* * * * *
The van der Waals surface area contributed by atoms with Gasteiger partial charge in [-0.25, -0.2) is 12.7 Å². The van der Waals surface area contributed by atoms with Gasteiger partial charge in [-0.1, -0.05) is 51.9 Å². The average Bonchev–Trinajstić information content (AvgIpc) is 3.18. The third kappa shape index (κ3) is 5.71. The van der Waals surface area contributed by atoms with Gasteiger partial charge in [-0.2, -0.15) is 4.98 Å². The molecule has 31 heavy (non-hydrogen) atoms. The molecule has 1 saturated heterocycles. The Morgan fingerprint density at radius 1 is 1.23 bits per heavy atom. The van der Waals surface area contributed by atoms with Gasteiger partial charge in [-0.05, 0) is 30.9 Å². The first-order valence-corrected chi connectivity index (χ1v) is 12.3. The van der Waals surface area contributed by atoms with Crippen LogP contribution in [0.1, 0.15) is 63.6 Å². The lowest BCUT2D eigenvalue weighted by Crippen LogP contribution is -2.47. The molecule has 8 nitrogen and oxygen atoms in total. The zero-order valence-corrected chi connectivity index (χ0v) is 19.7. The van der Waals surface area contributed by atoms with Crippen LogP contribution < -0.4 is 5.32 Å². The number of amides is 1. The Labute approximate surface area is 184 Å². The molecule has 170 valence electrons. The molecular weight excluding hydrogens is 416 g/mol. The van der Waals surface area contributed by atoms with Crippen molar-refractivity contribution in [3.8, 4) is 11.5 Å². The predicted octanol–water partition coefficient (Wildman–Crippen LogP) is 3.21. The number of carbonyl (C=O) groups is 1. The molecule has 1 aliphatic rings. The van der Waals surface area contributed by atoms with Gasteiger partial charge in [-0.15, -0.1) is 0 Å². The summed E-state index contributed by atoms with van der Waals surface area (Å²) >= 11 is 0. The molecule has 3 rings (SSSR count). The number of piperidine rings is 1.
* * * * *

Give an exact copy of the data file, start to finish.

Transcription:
The van der Waals surface area contributed by atoms with Gasteiger partial charge in [-0.25, -0.2) is 12.7 Å². The van der Waals surface area contributed by atoms with Gasteiger partial charge in [-0.1, -0.05) is 51.9 Å². The average Bonchev–Trinajstić information content (AvgIpc) is 3.18. The third kappa shape index (κ3) is 5.71. The van der Waals surface area contributed by atoms with Gasteiger partial charge in [-0.2, -0.15) is 4.98 Å². The molecule has 31 heavy (non-hydrogen) atoms. The molecule has 1 saturated heterocycles. The Morgan fingerprint density at radius 1 is 1.23 bits per heavy atom. The van der Waals surface area contributed by atoms with Gasteiger partial charge in [-0.05, 0) is 30.9 Å². The first-order valence-corrected chi connectivity index (χ1v) is 12.3. The van der Waals surface area contributed by atoms with Crippen LogP contribution in [0.1, 0.15) is 63.6 Å². The lowest BCUT2D eigenvalue weighted by Crippen LogP contribution is -2.47. The molecule has 8 nitrogen and oxygen atoms in total. The zero-order valence-corrected chi connectivity index (χ0v) is 19.7. The van der Waals surface area contributed by atoms with Crippen LogP contribution < -0.4 is 5.32 Å². The number of amides is 1. The Labute approximate surface area is 184 Å². The molecule has 170 valence electrons. The molecular weight excluding hydrogens is 416 g/mol. The van der Waals surface area contributed by atoms with Crippen molar-refractivity contribution in [3.8, 4) is 11.5 Å². The predicted octanol–water partition coefficient (Wildman–Crippen LogP) is 3.21. The number of carbonyl (C=O) groups is 1. The molecule has 1 aliphatic rings. The van der Waals surface area contributed by atoms with Gasteiger partial charge in [-0.15, -0.1) is 0 Å². The summed E-state index contributed by atoms with van der Waals surface area (Å²) >= 11 is 0. The molecule has 3 rings (SSSR count). The number of piperidine rings is 1.